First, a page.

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The Not-So-Great iPad List

Jun 28, 2010 | By Bob Wolff | 0 Comments

Topics: Technology, Industry Insights, iPad, Apple

Filtering through vitriolic, politicking and I-speak-before-I-think pundits (legitimate and self-appointed), spouting everything bad about the iPad, is almost as hard as getting a straight, unbiased, not-paid-for-by-lobbyists answer from a puppet politician (or reading this sentence).

But after much effort, the Not-So-Great iPad List has been sifted out. This will surely not be the end of debate. (If you have Good or Bad iPad Items to add, please add them at the end of the post.)

Most complaints seem to result from unmet expectations. What you and I expect is not some wild-eyed dream. Within a market or community, expectations are set by companies and by the activities of consumers. Because Apple has been a marketing innovator for decades, you would expect Mr. Jobs and Friends to understand that they set expectations for iPad through their past revolutionary and exceptional products - iPod, iTouch, iPhone, Macintosh. People expected something amazing, but feel they got an oversized iPod with the iPhone operating system, and fewer capabilities than found in previous devices.

Here's the Not-So-Great iPad List. Laugh and cry as your heart tells you.

Multimedia -- Promoting iPad as a multimedia device, and then forbidding Flash to ever darken the space of any iPad, kind of kills the whole campaign. Flash is a major component of millions of web sites. That Flash is as much a power vampire as lobbyists are with Congress is not the issue. If users (like voters) understand the consequences -- power drain and hacker holes --then Mr. Jobs should accept his customer's intelligence. In Marketing, like Politics, perception is reality. Just ask a political operative, lobbyist, propagandist or politician. (Are all of these "titles" synonyms?)

Performance and hardware shortcomings also affect iPad's value as a multimedia device.

Input and Output -- These compliants start with the lack of widescreen support (only 4:3 screen ratio) and no HDMI out connections for playing HD videos downloaded from iTunes on your TV. (If you're a un-capitalist nut, you will say this is because Mr. Jobs wants you to buy an AppleTV.)

Add to these issues the plethora of required adapters. Imagine, you need an adapter for a USB connection. Also, why would you not have SD card support? This connection issue makes many wonder if the iPad should be given away free because you'll be paying every month to get access to your files, magazines, books, movies, etc. Ever heard of "Give Away The Razor, Sell the Blades"?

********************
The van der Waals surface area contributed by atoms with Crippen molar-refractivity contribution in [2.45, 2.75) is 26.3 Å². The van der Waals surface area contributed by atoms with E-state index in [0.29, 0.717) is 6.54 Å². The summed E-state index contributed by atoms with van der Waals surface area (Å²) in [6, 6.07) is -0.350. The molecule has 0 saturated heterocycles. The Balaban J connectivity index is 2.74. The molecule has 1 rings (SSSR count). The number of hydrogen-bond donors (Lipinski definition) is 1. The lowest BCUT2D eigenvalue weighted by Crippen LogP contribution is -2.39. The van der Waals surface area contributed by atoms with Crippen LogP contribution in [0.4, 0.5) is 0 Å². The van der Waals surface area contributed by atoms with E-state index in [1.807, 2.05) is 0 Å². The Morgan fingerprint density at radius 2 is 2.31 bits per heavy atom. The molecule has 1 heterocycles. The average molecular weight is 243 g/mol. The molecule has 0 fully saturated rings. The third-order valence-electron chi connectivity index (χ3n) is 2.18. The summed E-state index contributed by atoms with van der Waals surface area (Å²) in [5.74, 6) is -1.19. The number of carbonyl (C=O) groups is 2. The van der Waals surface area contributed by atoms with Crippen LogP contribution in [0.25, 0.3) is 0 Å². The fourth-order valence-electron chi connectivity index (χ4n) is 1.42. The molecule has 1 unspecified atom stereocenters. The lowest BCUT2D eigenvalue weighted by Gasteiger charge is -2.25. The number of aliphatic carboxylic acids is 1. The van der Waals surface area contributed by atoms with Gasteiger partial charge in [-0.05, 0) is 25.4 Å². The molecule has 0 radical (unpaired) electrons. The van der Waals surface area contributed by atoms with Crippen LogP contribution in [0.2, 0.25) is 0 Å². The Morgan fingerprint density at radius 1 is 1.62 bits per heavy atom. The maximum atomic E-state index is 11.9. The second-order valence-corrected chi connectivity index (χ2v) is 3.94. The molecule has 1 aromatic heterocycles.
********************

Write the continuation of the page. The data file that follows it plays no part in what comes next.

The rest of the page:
Finally, Mr. Jobs disappoints actual and would-be iPadists with his touchscreen keyboard. Discounting complaints about "big" and "ugly", the real problem is trying to use it in real life situations like lounging on a couch or leaning against a tree. This makes you wonder if Mr. Jobs and Friends really understand the iPad. It is an untethered, cradle-in-one-hand-arm device that relies on most used communication tool -- the index finger. Ploddingly touching and lifting your finger from one key to the next is tedious and slow. Under the control of most human beings, the index finger can move pretty quick but rarely with 24-carat precision movement.

This complaint will probably be fixed sooner than others. Alternative keyboards and "swiping" apps, already available for iPhone, Android and other devices, will likely become available as fast as Apple decides to bless them into the App Store. You can also expect more gesture apps to make your finger happy.

Reading -- Paying extra to get online or relying on WiFi to be able to buy a book or subscribe to a magazine or newspaper rubs harshly against the deeply rooted fundamental fairness people expect. We all abhor being nickeled-and-dimed. Combined with the Input and Output complaints above, Apple and AT&T may find themselves learning marching techniques -- "About Face!" -- as competition heats up around Christmas. Or Apple may simply accept an "elitist" customer base who have high discretionary income and don't care about hundreds of dollars flowing to Apple and Friends every month. (Honey, do you have a dollar to play the lottery?)

In addition, seemingly everyone who reads a screen complains about eyestrain caused by the iPad. Its bright LCD screen is one issue. Another is screen glare when reading outside  and from overhead lights in offices.

As one anonymous commenter, claiming to be a frustrated, life-long 'Apple-ist', said on a forum, "Jobs and his people need to come down about a hundred floors in their ivory tower to see the real world. I expect more for my loyalty."


What do you think?
Got an iPad?
What are you using it for?
What is your dream app for iPad?

Bob Wolff
The Author

Bob Wolff

Bob Wolff is Director of Business Partnerships at BQE Software. He began his career in public accounting and went on to start a consulting firm, Fresh Eyes, providing technology, marketing, sales, support, strategic and tactical planning, and executive coaching to various professional services firms until he joined BQE Software in 2004. His greatest joys are his wife, Dayleen, his dogs, Roxie and Wilson, writing science fiction, and helping BQE grow.

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